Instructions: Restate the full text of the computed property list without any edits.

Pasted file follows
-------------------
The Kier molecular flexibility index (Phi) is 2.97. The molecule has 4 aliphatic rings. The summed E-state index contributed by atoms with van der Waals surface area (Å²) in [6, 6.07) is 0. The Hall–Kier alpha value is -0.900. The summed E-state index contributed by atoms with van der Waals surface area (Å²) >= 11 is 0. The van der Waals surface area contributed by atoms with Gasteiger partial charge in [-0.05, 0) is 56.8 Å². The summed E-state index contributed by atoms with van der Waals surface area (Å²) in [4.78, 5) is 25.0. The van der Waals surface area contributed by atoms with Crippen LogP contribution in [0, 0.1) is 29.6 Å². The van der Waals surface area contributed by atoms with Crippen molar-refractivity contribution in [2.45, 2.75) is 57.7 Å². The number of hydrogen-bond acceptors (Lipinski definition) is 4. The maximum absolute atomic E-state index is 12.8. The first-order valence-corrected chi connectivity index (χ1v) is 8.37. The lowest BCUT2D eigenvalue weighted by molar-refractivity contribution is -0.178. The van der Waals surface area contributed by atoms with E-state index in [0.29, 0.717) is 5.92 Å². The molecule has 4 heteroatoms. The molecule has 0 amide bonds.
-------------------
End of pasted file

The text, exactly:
The Kier molecular flexibility index (Phi) is 2.97. The molecule has 4 aliphatic rings. The summed E-state index contributed by atoms with van der Waals surface area (Å²) in [6, 6.07) is 0. The Hall–Kier alpha value is -0.900. The summed E-state index contributed by atoms with van der Waals surface area (Å²) >= 11 is 0. The van der Waals surface area contributed by atoms with Gasteiger partial charge in [-0.05, 0) is 56.8 Å². The summed E-state index contributed by atoms with van der Waals surface area (Å²) in [4.78, 5) is 25.0. The van der Waals surface area contributed by atoms with Crippen LogP contribution in [0, 0.1) is 29.6 Å². The van der Waals surface area contributed by atoms with Crippen molar-refractivity contribution in [2.45, 2.75) is 57.7 Å². The number of hydrogen-bond acceptors (Lipinski definition) is 4. The maximum absolute atomic E-state index is 12.8. The first-order valence-corrected chi connectivity index (χ1v) is 8.37. The lowest BCUT2D eigenvalue weighted by molar-refractivity contribution is -0.178. The van der Waals surface area contributed by atoms with E-state index in [0.29, 0.717) is 5.92 Å². The molecule has 4 heteroatoms. The molecule has 0 amide bonds.